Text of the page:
OK, maybe I'm not understanding you properly. Are you saying you want things like priority, energy level, etc. explicitly codified in your lists? It's something I've heard other people clamor for, and have encountered a couple of digital tools that allow such codification. I don't see the value -- to me such codification over-complicates things. Things like my energy level and my emotional state can vary from moment to moment. But at any given point in time, certain contexts simply are or are not available to me.

                    If I have misrepresented what you are saying I apologize and if you are inclined to help me better understand your POV I would like that very much.

                    Comment


                    • #70
                      Calendar management programs development pattern.

                      Originally posted by fwade View Post
                      TesTeq - which pattern are you referring to? The quote didn't seem to apply to your comment so I got a bit lost...
                      I am talking about the "calendar management programs development pattern" as invented by you: "most calendar management programs are add-ons to email programs."

                      I think that very rarely calendar management programs were developed as add-ons to email programs.

                      Can you give any example except for Microsoft Outlook?

                      Comment


                      • #71
                        Originally posted by TesTeq View Post
                        What do you think about the dynamic scheduling in the Above & Beyond PIM?
                        I think dynamic scheduling is the work of the devil. It's so bad in so many ways I can't list them all, but forcing time estimates and priorities is surely a gtd sin.. At first I was surprised that Above and Beyond was still around, but I guess it's like COBOL, with a long tail.

                        Comment


                        • #72
                          Originally posted by bcmyers2112 View Post
                          If I have misrepresented your POV, I apologize. For what it's worth, it wasn't deliberate.
                          No problem. I have probably accidentally misunderstood yours, too, from time to time. Piece, brother


                          Originally posted by bcmyers2112 View Post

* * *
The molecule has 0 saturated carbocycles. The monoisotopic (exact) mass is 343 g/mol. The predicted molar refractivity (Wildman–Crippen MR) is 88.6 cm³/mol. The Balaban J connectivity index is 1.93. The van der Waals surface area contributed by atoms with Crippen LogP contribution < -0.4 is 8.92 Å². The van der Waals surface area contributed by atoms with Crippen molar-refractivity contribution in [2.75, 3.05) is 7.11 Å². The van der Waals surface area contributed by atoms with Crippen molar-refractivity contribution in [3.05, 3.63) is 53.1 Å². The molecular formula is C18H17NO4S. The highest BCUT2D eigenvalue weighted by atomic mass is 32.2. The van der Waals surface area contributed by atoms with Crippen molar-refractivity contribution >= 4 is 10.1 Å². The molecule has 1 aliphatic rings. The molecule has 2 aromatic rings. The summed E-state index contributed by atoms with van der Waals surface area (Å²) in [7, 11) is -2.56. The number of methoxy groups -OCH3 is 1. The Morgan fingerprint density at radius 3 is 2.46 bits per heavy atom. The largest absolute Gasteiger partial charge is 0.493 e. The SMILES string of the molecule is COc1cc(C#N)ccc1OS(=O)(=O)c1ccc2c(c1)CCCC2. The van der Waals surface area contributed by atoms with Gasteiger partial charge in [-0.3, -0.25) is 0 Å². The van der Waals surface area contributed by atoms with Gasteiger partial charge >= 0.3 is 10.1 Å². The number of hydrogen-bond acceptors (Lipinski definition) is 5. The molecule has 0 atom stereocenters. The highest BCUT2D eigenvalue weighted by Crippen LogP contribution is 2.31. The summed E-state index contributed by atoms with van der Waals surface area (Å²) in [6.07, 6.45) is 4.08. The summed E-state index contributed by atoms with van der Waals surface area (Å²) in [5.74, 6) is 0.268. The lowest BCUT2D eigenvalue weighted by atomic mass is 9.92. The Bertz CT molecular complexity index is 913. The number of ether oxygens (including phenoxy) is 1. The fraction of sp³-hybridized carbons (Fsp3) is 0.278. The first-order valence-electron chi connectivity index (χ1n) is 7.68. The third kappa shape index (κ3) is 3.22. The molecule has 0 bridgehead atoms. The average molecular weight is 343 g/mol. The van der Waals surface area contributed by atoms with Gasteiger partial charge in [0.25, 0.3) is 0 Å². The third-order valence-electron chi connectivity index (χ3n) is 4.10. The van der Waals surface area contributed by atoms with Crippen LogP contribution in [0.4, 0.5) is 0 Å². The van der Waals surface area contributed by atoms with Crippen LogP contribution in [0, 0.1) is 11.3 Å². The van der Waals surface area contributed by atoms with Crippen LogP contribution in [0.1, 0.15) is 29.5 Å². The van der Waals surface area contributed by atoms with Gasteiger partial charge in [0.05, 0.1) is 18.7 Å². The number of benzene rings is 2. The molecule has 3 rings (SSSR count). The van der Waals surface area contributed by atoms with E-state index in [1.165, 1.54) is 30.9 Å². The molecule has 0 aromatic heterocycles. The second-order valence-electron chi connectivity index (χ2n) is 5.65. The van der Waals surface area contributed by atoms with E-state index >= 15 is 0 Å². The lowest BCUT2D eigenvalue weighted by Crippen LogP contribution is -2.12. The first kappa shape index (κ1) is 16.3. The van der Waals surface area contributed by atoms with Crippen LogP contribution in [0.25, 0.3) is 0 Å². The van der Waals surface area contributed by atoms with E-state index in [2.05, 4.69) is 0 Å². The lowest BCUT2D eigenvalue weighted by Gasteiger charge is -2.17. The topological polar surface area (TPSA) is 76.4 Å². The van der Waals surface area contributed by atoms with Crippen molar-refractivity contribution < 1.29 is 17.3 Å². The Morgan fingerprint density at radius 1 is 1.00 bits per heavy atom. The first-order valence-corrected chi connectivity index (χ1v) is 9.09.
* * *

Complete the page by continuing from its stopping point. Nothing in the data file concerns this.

Simply put, I can't control what software developers will come up with but I can direct myself to improve my habits. Also I think I'm satisfied to use software to do what you have referred to as "GTD as if on paper," whereas you have indicated you feel that is less than satisfactory.
                          Good point. We are in control of ourselves but not in control of software developers. On the other hand, if we are lucky, we might be able to get some developer to develop exactly what we want without us having to do more than shout a bit in a forum somewhere (whether that be email/Evernote/attachments support or improved context filtering etc)

                          I would guess, though, that both you and I, and maybe even the vast majority, would sneer at 90% of the feature suggestions made by fellow users in most app forums. We all want what we want, but usually do not share the dreams of others.

                          As a curiosity, may I mention to you something that may come as a surprise to you, that I currently have only five contexts defined, none of them overlapping. I get by with that, but I do indeed have some "realistic dreams" about how it might be possible to refine the use of contexts.

                          Originally posted by bcmyers2112 View Post
                          No, of course these things aren't set in stone. When I say certain contexts are objective, what I mean is the person, place, or tool is available to you or it isn't. If a next action requires me to be at the office -- say because there's a hardcopy brochure I want to send to a prospect that is in the marketing storeroom -- and I'm at home, objectively speaking that context isn't available to me. And while many of us always have a phone with us these days, I can't expect to reach a customer at 2 am. So, again, that is an objective context; I can either make a call or I can't. And yes, under certain circumstances I might choose to email rather than call someone who is on my calls list. I never said these things are set in stone. What I said was that choosing what context to be in is often simply a matter of common sense. If I'm supposed to be at the office, I should be at the office. If I'm out of certain groceries on a Wednesday, I should stop by the grocery store after work.